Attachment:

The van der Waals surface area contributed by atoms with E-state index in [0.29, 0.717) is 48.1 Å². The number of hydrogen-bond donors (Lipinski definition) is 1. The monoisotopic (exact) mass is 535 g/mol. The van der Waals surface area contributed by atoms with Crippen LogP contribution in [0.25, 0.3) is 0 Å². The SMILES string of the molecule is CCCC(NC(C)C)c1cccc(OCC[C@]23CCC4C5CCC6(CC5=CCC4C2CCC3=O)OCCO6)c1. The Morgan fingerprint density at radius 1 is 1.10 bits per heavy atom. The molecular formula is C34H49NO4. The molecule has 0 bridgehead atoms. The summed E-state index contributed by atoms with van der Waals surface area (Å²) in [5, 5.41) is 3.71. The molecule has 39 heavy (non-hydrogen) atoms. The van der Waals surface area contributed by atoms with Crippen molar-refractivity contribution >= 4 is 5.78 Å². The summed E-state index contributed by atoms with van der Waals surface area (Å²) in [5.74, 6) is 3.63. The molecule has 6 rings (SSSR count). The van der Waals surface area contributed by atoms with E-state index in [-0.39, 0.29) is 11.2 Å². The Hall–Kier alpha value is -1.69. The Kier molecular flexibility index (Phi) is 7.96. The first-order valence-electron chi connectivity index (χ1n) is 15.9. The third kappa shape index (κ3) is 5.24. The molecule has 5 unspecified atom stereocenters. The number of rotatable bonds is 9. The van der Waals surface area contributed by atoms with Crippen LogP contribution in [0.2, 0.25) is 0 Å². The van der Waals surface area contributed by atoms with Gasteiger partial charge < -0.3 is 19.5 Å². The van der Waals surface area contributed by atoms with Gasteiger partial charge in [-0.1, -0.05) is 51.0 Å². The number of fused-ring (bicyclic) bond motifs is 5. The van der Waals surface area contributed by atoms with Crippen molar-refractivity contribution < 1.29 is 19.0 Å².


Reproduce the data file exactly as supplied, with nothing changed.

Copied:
The van der Waals surface area contributed by atoms with E-state index in [0.29, 0.717) is 48.1 Å². The number of hydrogen-bond donors (Lipinski definition) is 1. The monoisotopic (exact) mass is 535 g/mol. The van der Waals surface area contributed by atoms with Crippen LogP contribution in [0.25, 0.3) is 0 Å². The SMILES string of the molecule is CCCC(NC(C)C)c1cccc(OCC[C@]23CCC4C5CCC6(CC5=CCC4C2CCC3=O)OCCO6)c1. The Morgan fingerprint density at radius 1 is 1.10 bits per heavy atom. The molecular formula is C34H49NO4. The molecule has 0 bridgehead atoms. The summed E-state index contributed by atoms with van der Waals surface area (Å²) in [5, 5.41) is 3.71. The molecule has 39 heavy (non-hydrogen) atoms. The van der Waals surface area contributed by atoms with Crippen molar-refractivity contribution >= 4 is 5.78 Å². The summed E-state index contributed by atoms with van der Waals surface area (Å²) in [5.74, 6) is 3.63. The molecule has 6 rings (SSSR count). The van der Waals surface area contributed by atoms with E-state index in [-0.39, 0.29) is 11.2 Å². The Hall–Kier alpha value is -1.69. The Kier molecular flexibility index (Phi) is 7.96. The first-order valence-electron chi connectivity index (χ1n) is 15.9. The third kappa shape index (κ3) is 5.24. The molecule has 5 unspecified atom stereocenters. The number of rotatable bonds is 9. The van der Waals surface area contributed by atoms with Crippen LogP contribution in [0.2, 0.25) is 0 Å². The van der Waals surface area contributed by atoms with Gasteiger partial charge < -0.3 is 19.5 Å². The van der Waals surface area contributed by atoms with Gasteiger partial charge in [-0.1, -0.05) is 51.0 Å². The number of fused-ring (bicyclic) bond motifs is 5. The van der Waals surface area contributed by atoms with Crippen molar-refractivity contribution < 1.29 is 19.0 Å².